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33 A.D.3d 392 (2006)
822 N.Y.S.2d 268
RETAIL BRAND ALLIANCE, INC., as Successor in Interest to BROOKS BROTHERS, INC., et al., Appellants.
RETAIL BRAND ALLIANCE, INC., Third-Party Plaintiff-Appellant,
ROYAL & SUN ALLIANCE INSURANCE, PLC, Third-Party Defendant-Respondent.
Appellate Division of the Supreme Court of the State of New York, First Department.

Decided October 10, 2006.

Concur — Andrias, J.P., Nardelli, Gonzalez, Sweeny and Catterson, JJ.

The unambiguous language of the business income loss provision of the local policy issued by Royal US provides that in addition to the requirement that the “suspension must be caused by direct physical loss of or damage to property at or within 500 feet of insured `Premises and Location(s),'” which triggers coverage, there must be “actual loss of Business Income … 393*393 due to the necessary suspension of your `operations’ … during the `period of restoration.'” Once the store resumed operations on September 12, 2002, a year after the terrorist attack on the World Trade Center, the business income coverage terminated, regardless of whether the insured’s income was back up to preloss levels (see 54th St. Ltd. Partners v Fidelity & Guar. Ins. Co., 306 AD2d 67 [2003]; Madison Maidens, Inc. v American Mfrs. Mut. Ins. Co., 2006 WL 1650689, *2-3, 2006 US Dist LEXIS 39633, *7-9 [SD NY 2006]). The motion court correctly rejected defendant’s argument that business income coverage should continue until the World Trade Center is or should have been rebuilt (see Streamline Capital, L.L.C. v Hartford Cas. Ins. Co., 2003 WL 22004888, *7-8, 2003 US Dist LEXIS 14677, *23-27 [SD NY 2003]).
The master policy issued by Royal UK provides extended business income coverage beginning on “the date property … is actually repaired rebuilt or replaced and Operations are resumed and ends [subject to a 36-month cap] on the date the Business could have been restored with reasonable speed to the condition that would have existed if no Incident had occurred.” However, coverage is unambiguously subject to the limitation that the “Loss of Business Income must be caused by an Incident at the Premises,” which is defined in the master policy as “loss or destruction of or damage to property used by the Insured at the Premises for the purpose of the Business.” Here, the insured seeks coverage based on damage to the World Trade Center, property belonging to a nonparty to this action, and the motion court correctly declared this was beyond the scope of the extended business income coverage.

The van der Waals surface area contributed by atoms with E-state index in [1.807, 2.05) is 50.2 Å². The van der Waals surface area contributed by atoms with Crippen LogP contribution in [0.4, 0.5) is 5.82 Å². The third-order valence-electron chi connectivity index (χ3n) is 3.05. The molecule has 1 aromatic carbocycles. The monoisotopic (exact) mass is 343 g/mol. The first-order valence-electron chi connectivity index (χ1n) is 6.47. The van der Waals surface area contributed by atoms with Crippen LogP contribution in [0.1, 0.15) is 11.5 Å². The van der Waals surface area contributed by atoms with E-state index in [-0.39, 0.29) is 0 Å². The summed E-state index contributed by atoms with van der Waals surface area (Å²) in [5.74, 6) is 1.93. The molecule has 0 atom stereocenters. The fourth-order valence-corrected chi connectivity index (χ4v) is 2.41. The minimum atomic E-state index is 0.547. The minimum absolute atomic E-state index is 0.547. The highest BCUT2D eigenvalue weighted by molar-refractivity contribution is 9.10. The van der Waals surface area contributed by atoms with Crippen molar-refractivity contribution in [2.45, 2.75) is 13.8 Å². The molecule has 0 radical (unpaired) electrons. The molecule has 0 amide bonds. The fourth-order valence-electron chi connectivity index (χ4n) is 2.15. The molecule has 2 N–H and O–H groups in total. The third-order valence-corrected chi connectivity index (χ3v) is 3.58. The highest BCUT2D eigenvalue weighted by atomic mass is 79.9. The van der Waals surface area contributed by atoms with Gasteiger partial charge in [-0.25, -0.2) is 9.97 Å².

The master policy also provides coverage for “Restriction of Access and Loss of Attraction,” i.e., loss “resulting from interruption of or interference with the Business in consequence of loss destruction or damage to property” in the vicinity of the premises which shall “prevent or hinder the use of the Premises or access thereto,” or, subject to a 12-month cap, “cause a fall in the number of customers attracted to the vicinity of the Premises.” The “Indemnity Period” begins “when the Incident occurs” and ends “when the results of the business cease to be affected in consequence” thereof.
It is undisputed that the store reopened on September 12, 2002 and has been in continuous operation ever since. Thus, it is clear that destruction of the World Trade Center has not “prevented” the use of or access to the store after it reopened. While the insured claims that access was hindered because, among other things, one entrance was closed and there was 394*394 scaffolding on the building, there is no proof that the entrance that remained open was insufficient to accommodate all customer needs. Thus, while the World Trade Center is no longer in existence, there is no indication that its absence hampered or delayed anyone’s ability to enter the store and make a purchase, or prevented suppliers from delivering merchandise. Furthermore, insofar as the insured casts its claim as a “classic” loss of attraction, that coverage has a 12-month cap, and here the store reopened a year and a day after the September 11, 2001 attacks.
We have considered the insured’s other arguments and find them without merit.

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Joel B. Rothman represents clients in intellectual property infringement litigation involving patents, trademarks, copyrights, trade secrets, defamation, trade libel, unfair competition, unfair and deceptive trade practices, and commercial matters. Joel’s litigation practice also includes significant focus on electronic discovery issues such as e-discovery management and motion practice relating to e-discovery.